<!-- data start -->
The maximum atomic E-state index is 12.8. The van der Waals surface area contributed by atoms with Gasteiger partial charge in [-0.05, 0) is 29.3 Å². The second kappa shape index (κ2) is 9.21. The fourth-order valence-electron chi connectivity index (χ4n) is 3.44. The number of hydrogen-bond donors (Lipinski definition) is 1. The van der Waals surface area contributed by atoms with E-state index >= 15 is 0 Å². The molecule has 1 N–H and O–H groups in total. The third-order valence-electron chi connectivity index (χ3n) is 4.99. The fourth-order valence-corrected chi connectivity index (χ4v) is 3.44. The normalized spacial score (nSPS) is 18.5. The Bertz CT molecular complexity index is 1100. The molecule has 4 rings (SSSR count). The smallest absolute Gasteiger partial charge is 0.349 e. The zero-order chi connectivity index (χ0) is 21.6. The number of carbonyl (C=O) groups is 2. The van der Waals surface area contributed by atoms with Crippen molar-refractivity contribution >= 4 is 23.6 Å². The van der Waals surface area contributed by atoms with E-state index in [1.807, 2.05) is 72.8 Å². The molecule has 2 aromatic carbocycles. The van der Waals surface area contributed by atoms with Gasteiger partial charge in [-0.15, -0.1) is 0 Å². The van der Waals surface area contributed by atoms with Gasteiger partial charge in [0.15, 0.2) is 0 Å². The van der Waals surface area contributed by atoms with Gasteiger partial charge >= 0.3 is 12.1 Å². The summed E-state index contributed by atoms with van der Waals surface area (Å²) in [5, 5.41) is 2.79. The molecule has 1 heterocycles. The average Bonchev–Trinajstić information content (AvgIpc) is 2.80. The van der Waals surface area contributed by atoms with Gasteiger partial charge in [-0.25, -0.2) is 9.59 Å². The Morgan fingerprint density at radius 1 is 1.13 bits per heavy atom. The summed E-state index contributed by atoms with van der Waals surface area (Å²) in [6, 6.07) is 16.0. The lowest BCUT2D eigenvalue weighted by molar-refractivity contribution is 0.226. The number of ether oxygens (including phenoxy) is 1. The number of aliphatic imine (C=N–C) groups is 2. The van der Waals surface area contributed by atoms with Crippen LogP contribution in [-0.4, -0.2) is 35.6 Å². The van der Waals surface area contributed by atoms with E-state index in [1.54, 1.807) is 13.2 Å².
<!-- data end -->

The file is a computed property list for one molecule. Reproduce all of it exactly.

The maximum atomic E-state index is 12.8. The van der Waals surface area contributed by atoms with Gasteiger partial charge in [-0.05, 0) is 29.3 Å². The second kappa shape index (κ2) is 9.21. The fourth-order valence-electron chi connectivity index (χ4n) is 3.44. The number of hydrogen-bond donors (Lipinski definition) is 1. The van der Waals surface area contributed by atoms with E-state index >= 15 is 0 Å². The molecule has 1 N–H and O–H groups in total. The third-order valence-electron chi connectivity index (χ3n) is 4.99. The fourth-order valence-corrected chi connectivity index (χ4v) is 3.44. The normalized spacial score (nSPS) is 18.5. The Bertz CT molecular complexity index is 1100. The molecule has 4 rings (SSSR count). The smallest absolute Gasteiger partial charge is 0.349 e. The zero-order chi connectivity index (χ0) is 21.6. The number of carbonyl (C=O) groups is 2. The van der Waals surface area contributed by atoms with Crippen molar-refractivity contribution >= 4 is 23.6 Å². The van der Waals surface area contributed by atoms with E-state index in [1.807, 2.05) is 72.8 Å². The molecule has 2 aromatic carbocycles. The van der Waals surface area contributed by atoms with Gasteiger partial charge in [-0.15, -0.1) is 0 Å². The van der Waals surface area contributed by atoms with Gasteiger partial charge in [0.15, 0.2) is 0 Å². The van der Waals surface area contributed by atoms with Gasteiger partial charge >= 0.3 is 12.1 Å². The summed E-state index contributed by atoms with van der Waals surface area (Å²) in [5, 5.41) is 2.79. The molecule has 1 heterocycles. The average Bonchev–Trinajstić information content (AvgIpc) is 2.80. The van der Waals surface area contributed by atoms with Gasteiger partial charge in [-0.25, -0.2) is 9.59 Å². The Morgan fingerprint density at radius 1 is 1.13 bits per heavy atom. The summed E-state index contributed by atoms with van der Waals surface area (Å²) in [6, 6.07) is 16.0. The lowest BCUT2D eigenvalue weighted by molar-refractivity contribution is 0.226. The number of ether oxygens (including phenoxy) is 1. The number of aliphatic imine (C=N–C) groups is 2. The van der Waals surface area contributed by atoms with Crippen LogP contribution in [-0.4, -0.2) is 35.6 Å². The van der Waals surface area contributed by atoms with E-state index in [1.54, 1.807) is 13.2 Å².